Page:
Somalia's PM declares state emergency following ravaging drought


Somali Prime Minister Mohamed Hussein Roble has declared a state of emergency in the country following the ravaging drought, which has put to risk the lives of close to 2.5 million people.

In his address on Tuesday to the Cabinet, Roble, who has been at loggerheads with outgoing President Mohamed Abdullahi Farmaajo, appealed for local and international response, adding that a number of lives have already been lost.

Most parts of Gedo in Jubaland are affected according to the United Nations, which also notes that the drought could trigger famine in the Horn of Africa nation. UN has appealed for $4 million to manage the situation in Somalia.

“Our country is in a state of humanitarian emergency. I call upon all Somalis, business people, religious leaders, the diaspora, and the international community to make concerted efforts to significantly contribute to mitigating the suffering of those affected by the drought,” he said.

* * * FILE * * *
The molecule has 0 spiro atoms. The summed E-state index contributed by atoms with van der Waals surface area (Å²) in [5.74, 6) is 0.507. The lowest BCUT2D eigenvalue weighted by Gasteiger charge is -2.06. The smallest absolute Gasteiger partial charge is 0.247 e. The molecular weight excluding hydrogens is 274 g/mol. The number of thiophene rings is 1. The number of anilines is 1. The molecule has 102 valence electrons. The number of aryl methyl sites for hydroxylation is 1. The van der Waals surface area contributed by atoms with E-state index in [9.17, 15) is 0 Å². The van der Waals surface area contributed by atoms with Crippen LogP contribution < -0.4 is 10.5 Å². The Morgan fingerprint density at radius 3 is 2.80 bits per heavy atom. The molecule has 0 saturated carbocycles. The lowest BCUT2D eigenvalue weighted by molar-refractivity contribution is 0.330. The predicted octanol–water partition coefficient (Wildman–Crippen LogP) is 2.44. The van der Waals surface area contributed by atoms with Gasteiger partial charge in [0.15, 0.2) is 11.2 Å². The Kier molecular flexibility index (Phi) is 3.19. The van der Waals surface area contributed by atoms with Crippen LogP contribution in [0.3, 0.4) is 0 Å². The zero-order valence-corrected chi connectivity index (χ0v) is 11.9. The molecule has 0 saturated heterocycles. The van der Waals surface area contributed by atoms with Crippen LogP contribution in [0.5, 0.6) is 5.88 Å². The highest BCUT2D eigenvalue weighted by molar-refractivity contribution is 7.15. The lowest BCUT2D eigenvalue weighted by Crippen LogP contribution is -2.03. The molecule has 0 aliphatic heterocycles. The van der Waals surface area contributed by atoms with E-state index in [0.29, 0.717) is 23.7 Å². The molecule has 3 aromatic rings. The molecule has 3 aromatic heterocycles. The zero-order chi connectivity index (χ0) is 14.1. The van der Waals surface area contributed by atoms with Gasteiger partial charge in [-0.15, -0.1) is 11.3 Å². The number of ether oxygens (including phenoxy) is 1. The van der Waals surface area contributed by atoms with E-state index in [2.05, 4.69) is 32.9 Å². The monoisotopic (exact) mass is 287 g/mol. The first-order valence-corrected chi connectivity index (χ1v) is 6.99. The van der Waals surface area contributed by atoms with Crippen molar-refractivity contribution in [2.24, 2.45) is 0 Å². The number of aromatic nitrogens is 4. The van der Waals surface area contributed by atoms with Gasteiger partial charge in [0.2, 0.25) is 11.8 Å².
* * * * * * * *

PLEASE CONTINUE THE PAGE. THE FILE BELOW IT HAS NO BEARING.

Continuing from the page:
Adam Abdelmoula, who is the UN Resident Humanitarian Coordinator, sounded the alarm bells noting the situation was fast slipping out of hand while calling for swift action.

“We must act now to prevent a slide into the crippling kind of drought and even famine conditions experienced in previous years,” the UN official said.

UN OCHA said about 2.6 million people – close to 22% of the population are affected by drought and nearly 113,000 people are displaced due to drought across the country.

A number of animals have died due to lack of water in the country while at least 10 people have died in Gedo. Jubaland President Ahmed Islam Mohamed Madobe recently appealed for international help.

The Somali government and UN said last week the number of people who need assistance and protection in Somalia is forecast to rise by 30 percent from 5.9 million to about 7.7 million in 2022. The country has failed to receive rains on the last three occasions.


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